Silence followed as they both considered leaving the line and returning to the swarming crowd until another lady apparently picks up the disputed items. The two ladies sighed, muttering that it would have looked nice somewhere in their homes or on Ebay.

Other stalls were less animated. After a rather touchy personal incident involving one intricately-designed and expensive Noah’s ark, one frugal mother, and an artistically captivated father and son who perhaps should have known better, we slinked past a stall exhibiting large paintings of various and sundry breeds of chickens. Eager for a distraction, we stopped to gander at the birds, which glared through frames easily four-feet high, and the interested customers willing to shell out several hundred dollars to purchase the fowl images.

Now in my early years, I played at raising chickens both for fresh eggs and our county 4-H fairs. Whether snow or heat, my job consisted of feeding, watering, and collecting eggs; later when my siblings brought home baby chicks, I watched the fuzzy balls grow into adult birds. All my years I have never considered them particularly beautiful creatures. On the contrary, I have found adult birds to be mean, vicious, greedy, unkempt, stupid, and utterly detestable creatures devoid of any virtue until covered in flour or boiled in a soup. They picked at my hands while changing their water and food containers, attack their fellow hens at the sight of blood, and rend the flesh of your legs if you entered their pen unarmed. Moreover, the smell of pig pens and cow stalls do compare to the reek of a chicken coop.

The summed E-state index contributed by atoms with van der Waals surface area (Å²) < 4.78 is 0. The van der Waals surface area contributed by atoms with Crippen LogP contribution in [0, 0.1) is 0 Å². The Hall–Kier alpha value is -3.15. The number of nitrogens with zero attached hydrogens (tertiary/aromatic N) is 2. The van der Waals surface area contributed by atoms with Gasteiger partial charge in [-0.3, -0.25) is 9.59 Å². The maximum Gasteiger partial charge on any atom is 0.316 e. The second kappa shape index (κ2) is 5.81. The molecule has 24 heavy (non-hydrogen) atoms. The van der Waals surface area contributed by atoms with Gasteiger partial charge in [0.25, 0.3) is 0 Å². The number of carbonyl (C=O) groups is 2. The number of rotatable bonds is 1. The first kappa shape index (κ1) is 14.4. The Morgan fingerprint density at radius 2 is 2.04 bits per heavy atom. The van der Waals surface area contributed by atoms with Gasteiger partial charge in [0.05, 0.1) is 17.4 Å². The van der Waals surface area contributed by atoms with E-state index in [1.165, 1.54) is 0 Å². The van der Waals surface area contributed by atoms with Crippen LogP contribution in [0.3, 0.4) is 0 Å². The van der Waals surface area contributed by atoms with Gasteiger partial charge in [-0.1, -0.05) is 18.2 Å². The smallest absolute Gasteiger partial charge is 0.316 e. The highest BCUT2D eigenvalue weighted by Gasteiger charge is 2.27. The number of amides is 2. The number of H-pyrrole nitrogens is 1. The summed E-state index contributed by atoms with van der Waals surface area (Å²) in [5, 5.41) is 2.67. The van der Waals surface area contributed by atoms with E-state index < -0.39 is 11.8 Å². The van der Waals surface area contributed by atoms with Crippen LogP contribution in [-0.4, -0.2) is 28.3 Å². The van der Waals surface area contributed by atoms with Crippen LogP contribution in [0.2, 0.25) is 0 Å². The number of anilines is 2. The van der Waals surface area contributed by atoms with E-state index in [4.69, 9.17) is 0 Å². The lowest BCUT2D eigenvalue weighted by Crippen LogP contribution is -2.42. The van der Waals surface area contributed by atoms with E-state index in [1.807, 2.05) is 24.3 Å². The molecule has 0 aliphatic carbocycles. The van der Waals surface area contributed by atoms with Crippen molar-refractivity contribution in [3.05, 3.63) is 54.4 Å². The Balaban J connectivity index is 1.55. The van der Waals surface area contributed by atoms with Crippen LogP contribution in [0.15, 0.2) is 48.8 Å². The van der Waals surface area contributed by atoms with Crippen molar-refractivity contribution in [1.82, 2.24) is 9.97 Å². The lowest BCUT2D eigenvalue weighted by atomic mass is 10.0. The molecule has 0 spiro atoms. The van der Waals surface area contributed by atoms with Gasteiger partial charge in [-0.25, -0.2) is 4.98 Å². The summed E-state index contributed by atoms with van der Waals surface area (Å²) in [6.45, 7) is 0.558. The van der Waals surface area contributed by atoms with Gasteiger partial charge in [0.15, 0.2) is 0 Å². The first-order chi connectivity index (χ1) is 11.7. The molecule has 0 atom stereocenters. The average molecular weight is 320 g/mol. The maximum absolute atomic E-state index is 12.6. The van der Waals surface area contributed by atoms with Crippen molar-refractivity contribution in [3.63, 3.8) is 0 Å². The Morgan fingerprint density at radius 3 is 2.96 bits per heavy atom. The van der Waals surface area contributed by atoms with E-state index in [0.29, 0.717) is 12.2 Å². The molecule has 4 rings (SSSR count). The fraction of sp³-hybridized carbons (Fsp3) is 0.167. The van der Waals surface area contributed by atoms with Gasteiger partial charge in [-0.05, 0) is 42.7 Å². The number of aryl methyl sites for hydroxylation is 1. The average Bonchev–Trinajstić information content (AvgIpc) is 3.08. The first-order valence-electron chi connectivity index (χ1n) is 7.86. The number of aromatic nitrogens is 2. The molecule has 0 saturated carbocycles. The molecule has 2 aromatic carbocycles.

Thus I garnered no love for the exhibit. The paintings seemed to capture the authentic menace in their stance and irritable malign in their stare: feathers rustled like a lion mid-pounce, beaks agape mid-screech, claws tense and ready to strike. Anger emanated from every canvas. Placing such a portrait above your mantelpiece is like welcoming some vengeful spirit into your home, cultivating an air of discontent wherever those foul eyes fell. Yet this realism only prompted greater fervor for purchase, as the stall always seemed busy with customers or simply those curious for the macabre thrill. Perhaps allergy-sensitive conventioneers felt compelled to invest in a fur-free alternative to a watch dog. Certainly I know of one couple several houses down who recruits geese to guard their house. Seeing those avian eyes glowing in the dark would give anyone a fright, even the most seasoned burglar.